On Monday (3 August), aircraft engine manufacturer Pratt & Whitney announced that it had retrenched 20 per cent of its workforce in Singapore. This means that 400 out of the more than 2,000 employees the firm has locally have lost their jobs.
Pratt & Whitney noted that its four companies unionised under the Singapore Industrial and Services Employees’ Union (SISEU) had told SISEU of their plan to go ahead with a retrenchment exercise on Monday.
The four affected companies are Turbine Overhaul Services, Pratt & Whitney Component Solutions, P&W NGPF Manufacturing Company Singapore as well as Component Aerospace Singapore.
Those who were retrenched earlier by Eagle Services Asia, a joint venture between Pratt & Whitney and SIA Engineering, were part of the 20 per cent of those who have been laid off.
The manufacturer, however, noted that fewer local employees were affected by the exercises, although locals still make up more than 77 per cent of its staff in Singapore after the retrenchments.
SISEU and Pratt & Whitney said in a joint statement that they are committed to making sure that “due process is observed and affected employees are accorded fair treatment and compensation packages”.
It also added that commercial aviation industry is predicted to only return to pre-COVID-19 levels in 2023 at the earliest. However, Pratt & Whitney noted that it is hoping for an earlier recovery so workers who wish to return to work can do so.
“The prolonged recovery timeline for commercial aviation forced this difficult but necessary decision by Pratt & Whitney companies,” the statement read.
This decision was made after implementing other cost-containment measures like temporary salary reductions and shorter work weeks, cancelling more merit, freezing hiring process and voluntary spending cuts, it added.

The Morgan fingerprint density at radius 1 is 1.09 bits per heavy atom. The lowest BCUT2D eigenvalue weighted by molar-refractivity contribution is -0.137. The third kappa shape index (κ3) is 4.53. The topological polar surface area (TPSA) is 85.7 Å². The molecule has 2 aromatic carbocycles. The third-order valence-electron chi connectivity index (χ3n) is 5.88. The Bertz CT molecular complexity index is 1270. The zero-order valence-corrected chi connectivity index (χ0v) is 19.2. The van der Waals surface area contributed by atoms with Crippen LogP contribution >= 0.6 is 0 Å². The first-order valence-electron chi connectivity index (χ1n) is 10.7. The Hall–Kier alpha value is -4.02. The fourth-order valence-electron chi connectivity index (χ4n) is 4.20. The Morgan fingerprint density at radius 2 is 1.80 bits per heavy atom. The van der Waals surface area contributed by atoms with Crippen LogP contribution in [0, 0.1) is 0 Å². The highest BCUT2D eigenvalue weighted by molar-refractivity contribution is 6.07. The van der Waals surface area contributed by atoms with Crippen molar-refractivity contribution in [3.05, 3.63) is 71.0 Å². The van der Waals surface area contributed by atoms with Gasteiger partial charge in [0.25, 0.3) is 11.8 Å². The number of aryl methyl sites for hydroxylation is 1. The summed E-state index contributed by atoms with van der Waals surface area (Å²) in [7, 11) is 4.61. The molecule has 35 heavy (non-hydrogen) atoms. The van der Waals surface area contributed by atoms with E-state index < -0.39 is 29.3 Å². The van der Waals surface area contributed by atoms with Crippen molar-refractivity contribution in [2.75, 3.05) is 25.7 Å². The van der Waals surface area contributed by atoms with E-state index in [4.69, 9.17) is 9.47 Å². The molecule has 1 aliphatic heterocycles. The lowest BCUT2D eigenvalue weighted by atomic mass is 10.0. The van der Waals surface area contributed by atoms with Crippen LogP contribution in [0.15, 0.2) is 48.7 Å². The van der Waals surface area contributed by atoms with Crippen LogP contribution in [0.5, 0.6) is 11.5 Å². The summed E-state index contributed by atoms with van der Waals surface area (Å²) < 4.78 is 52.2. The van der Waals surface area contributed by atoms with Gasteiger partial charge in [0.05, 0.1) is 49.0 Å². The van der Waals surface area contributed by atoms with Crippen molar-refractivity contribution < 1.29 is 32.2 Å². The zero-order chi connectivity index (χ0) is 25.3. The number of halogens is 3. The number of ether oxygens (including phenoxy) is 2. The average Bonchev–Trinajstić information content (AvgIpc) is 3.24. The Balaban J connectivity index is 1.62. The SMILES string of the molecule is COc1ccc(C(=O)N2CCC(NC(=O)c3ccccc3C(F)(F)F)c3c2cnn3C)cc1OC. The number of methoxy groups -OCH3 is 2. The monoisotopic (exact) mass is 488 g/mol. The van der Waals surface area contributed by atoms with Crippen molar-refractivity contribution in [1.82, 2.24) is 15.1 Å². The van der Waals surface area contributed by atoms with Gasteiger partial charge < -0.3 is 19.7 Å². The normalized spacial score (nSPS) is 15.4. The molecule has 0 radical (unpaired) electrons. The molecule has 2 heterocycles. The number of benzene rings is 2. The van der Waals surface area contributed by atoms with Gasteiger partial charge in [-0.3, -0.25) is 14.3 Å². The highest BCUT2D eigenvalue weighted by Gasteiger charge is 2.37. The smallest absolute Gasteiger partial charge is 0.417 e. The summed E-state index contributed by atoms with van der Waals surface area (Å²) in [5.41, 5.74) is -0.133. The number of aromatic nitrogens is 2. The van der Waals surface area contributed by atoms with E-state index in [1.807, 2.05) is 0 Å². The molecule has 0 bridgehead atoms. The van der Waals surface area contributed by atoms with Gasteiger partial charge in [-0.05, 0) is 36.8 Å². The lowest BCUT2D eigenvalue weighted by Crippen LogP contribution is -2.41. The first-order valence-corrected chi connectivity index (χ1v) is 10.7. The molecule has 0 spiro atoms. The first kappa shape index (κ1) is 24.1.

The statement also pointed out that four Pratt & Whitney had been discussing with SISEU and the National Trades Union Congress (NTUC) on cost-cutting measure since April this year.
Calling retrenchment “a last resort”, the statement also went on to highlight that the retrenchment exercise was carried out in a “transparent, fair and responsible manner” under NTUC’s Fair Retrenchment Framework and the existing Tripartite Advisory on Managing Excess Manpower and Responsible Retrenchment.
Additionally, SISEU has also worked together with the Employment and Employability Institute to help make arrangements for affected employees to go for job fairs and employability workshops, as well as requested companies to offer affected employees with a one-off training grant for skills upgrading.
Pratt & Whitney first began its operations in Singapore 37 years ago, and the average employment tenure for its staff members in the country is 14 years.
The COVID-19 pandemic has hit hard the aerospace industry due to the impact of international travel restrictions. One of the giant companies which had retrenched workers in Singapore is Rolls-Royce, where it said in July that it would cut about 240 jobs in the country due to the pandemic.
Upon reading this news, many netizens slammed Singapore for its over reliance on foreign labour as locals who are retrenched are not given the opportunity to take over the foreigners’ jobs. Penning their thoughts on the Facebook page of Channel News Asia, online users pointed out this over reliance will be a “doom” for Singapore, and that it is not right for Singaporeans to be laid off while the foreign talents get to keep their jobs.
Others said that it is sad that the COVID-19 pandemic has badly affected the aviation industry. They added that the pandemic has caused prolonged impact on the economy and will result to more bankruptcies in the future in other industries like tourism, retailer as well as F&B. Some even pointed out that the unemployment rate will increase after the Government stimulus ends.
Facebook user WI Chong predicted that the danger in aerospace in Seletar will stall over for the next two to three years, and it may not even “revive” after that.
“This was one of the economic transformation initiatives by the G. If it is hamstrung, then we just lost one piece of our economy,” the user said.